BENECO member-consumers must assert ownership
Most electric cooperatives have a franchise of less than five years and are non-stock – have no owners but exist on the basis of Presidential Decree 269.
These ECs were established in the early ‘70s and had capitals through government borrowing, which the National Electrification Administration, as conduit, had to supervise in both technical and administrative aspects of its operation.
With the exception of a Cooperative Development Authority-registered EC, the member-consumers become member-owners who are empowered for self-governance and administration with the board of directors as stewards.
In the electric distribution industry, the open access environment has an implication on the ownership of distribution utilities mostly undertaken by ECs. Hence, for as long as an electric cooperative has no proof of ownership, vulnerability to buy out is likely to linger in the horizon. This is not theoretical but a reality happening already to some electric cooperatives with franchise about to expire.
Member-consumers are pitiful as they are unaware while oligarchs are slowly maneuvering to own some, as electric distribution is a lucrative business.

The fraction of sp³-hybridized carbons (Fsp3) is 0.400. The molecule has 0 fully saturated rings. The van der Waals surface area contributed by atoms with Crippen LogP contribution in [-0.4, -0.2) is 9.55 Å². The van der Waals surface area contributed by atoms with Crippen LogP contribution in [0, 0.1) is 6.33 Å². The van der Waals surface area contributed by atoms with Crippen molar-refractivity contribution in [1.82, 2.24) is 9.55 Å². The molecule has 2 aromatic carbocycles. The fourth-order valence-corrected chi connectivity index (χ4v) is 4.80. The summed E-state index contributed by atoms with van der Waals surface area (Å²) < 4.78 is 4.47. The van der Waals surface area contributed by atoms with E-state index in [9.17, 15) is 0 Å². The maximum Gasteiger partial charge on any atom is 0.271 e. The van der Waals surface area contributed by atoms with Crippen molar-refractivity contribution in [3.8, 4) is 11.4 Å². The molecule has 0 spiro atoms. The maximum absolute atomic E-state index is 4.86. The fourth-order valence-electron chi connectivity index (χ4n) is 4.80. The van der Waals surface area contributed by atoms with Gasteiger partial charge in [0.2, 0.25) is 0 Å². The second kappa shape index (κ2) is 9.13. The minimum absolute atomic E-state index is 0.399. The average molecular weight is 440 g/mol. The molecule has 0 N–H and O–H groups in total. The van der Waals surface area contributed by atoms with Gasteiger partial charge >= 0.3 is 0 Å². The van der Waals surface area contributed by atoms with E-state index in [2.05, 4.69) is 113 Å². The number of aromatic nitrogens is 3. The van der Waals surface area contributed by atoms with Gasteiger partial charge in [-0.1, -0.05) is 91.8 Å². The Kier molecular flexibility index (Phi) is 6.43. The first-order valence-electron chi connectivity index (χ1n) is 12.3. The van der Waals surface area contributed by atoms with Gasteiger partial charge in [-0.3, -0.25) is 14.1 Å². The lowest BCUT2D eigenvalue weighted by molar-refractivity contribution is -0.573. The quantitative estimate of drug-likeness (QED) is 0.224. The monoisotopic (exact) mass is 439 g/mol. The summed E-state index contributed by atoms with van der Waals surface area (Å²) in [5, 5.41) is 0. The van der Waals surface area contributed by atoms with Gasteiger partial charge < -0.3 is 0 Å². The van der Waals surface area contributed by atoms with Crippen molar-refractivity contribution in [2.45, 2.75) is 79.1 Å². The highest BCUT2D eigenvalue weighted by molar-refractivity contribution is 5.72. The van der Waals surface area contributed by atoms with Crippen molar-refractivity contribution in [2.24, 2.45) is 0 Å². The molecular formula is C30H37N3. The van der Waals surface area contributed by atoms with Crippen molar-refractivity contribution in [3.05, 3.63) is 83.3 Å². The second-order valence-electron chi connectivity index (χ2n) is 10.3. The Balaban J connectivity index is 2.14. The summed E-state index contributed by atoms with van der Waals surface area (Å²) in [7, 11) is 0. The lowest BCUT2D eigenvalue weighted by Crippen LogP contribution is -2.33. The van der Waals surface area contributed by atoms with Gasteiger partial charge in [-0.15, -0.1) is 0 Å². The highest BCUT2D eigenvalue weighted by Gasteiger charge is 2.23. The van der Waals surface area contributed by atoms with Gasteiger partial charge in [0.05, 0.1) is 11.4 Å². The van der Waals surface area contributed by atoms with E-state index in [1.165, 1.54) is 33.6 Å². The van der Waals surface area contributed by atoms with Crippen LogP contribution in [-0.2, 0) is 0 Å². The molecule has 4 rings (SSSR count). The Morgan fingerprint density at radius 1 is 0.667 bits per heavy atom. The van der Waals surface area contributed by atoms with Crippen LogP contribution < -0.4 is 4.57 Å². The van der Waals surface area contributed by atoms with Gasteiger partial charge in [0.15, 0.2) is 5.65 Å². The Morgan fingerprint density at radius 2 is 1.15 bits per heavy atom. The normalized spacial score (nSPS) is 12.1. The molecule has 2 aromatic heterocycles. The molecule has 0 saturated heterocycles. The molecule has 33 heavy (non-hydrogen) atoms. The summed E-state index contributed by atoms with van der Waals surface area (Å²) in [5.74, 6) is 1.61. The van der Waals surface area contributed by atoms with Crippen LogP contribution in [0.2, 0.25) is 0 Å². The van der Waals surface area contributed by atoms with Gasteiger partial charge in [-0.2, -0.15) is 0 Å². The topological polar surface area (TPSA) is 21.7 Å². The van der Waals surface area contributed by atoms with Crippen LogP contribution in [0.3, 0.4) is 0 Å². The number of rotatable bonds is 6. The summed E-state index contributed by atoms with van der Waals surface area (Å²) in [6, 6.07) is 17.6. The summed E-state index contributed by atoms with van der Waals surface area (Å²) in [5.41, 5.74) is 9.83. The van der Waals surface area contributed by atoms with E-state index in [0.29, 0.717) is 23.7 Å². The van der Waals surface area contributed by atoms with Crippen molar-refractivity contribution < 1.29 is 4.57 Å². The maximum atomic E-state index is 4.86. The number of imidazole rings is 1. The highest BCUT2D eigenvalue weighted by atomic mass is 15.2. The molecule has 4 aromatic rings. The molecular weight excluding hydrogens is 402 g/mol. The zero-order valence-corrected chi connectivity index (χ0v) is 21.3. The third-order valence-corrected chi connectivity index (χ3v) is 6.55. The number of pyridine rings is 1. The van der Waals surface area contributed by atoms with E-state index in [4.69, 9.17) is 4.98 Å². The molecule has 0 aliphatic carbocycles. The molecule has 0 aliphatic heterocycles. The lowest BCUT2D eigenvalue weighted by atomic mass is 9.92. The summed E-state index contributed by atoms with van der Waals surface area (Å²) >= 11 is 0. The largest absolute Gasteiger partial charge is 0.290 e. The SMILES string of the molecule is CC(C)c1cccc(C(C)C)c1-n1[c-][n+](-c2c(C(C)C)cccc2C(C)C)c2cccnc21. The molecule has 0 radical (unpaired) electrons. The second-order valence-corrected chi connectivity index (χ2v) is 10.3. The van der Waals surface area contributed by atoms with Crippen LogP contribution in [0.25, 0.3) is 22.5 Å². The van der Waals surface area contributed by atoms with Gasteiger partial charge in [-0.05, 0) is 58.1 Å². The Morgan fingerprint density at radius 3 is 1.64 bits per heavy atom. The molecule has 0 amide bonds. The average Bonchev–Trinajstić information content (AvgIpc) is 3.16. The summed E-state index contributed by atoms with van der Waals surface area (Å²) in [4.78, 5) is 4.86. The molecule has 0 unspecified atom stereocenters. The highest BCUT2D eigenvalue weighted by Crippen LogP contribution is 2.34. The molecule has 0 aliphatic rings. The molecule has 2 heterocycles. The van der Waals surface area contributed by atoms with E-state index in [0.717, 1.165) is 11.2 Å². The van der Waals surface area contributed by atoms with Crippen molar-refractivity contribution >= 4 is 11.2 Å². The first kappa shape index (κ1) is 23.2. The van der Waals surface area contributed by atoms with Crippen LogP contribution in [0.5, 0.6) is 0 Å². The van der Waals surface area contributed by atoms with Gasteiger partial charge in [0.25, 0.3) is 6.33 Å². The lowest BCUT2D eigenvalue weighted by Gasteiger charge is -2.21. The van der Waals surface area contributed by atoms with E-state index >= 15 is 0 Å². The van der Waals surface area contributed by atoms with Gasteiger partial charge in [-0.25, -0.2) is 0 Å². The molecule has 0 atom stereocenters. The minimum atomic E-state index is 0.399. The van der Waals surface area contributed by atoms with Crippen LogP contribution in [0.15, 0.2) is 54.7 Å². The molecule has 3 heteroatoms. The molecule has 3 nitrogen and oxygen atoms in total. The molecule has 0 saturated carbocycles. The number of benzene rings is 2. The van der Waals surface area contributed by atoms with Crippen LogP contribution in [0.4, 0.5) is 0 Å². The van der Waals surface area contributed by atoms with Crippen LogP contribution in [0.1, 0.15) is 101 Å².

CDA-registered ECs are governed by cooperative principles, particularly autonomy and independence, where no one can just tinker with the decision of its BOD. As steward and trustee of the member-owners, the BOD of CDA-registered EC is tasked to conduct direction-setting, strategic planning, and policy making. However, these are subject to approval by the member-owners in a general assembly.
Baguio and Benguet residents, who are also member-consumers of Benguet Electric Cooperative, are intelligent voters.
Since the annual general assembly in 2019, member-consumers have overwhelmingly approved the registration of Beneco with CDA.
Member-consumers should not be indifferent if Beneco management would collect, in a separate bill, a minimal share capital. — NAME WITHHELD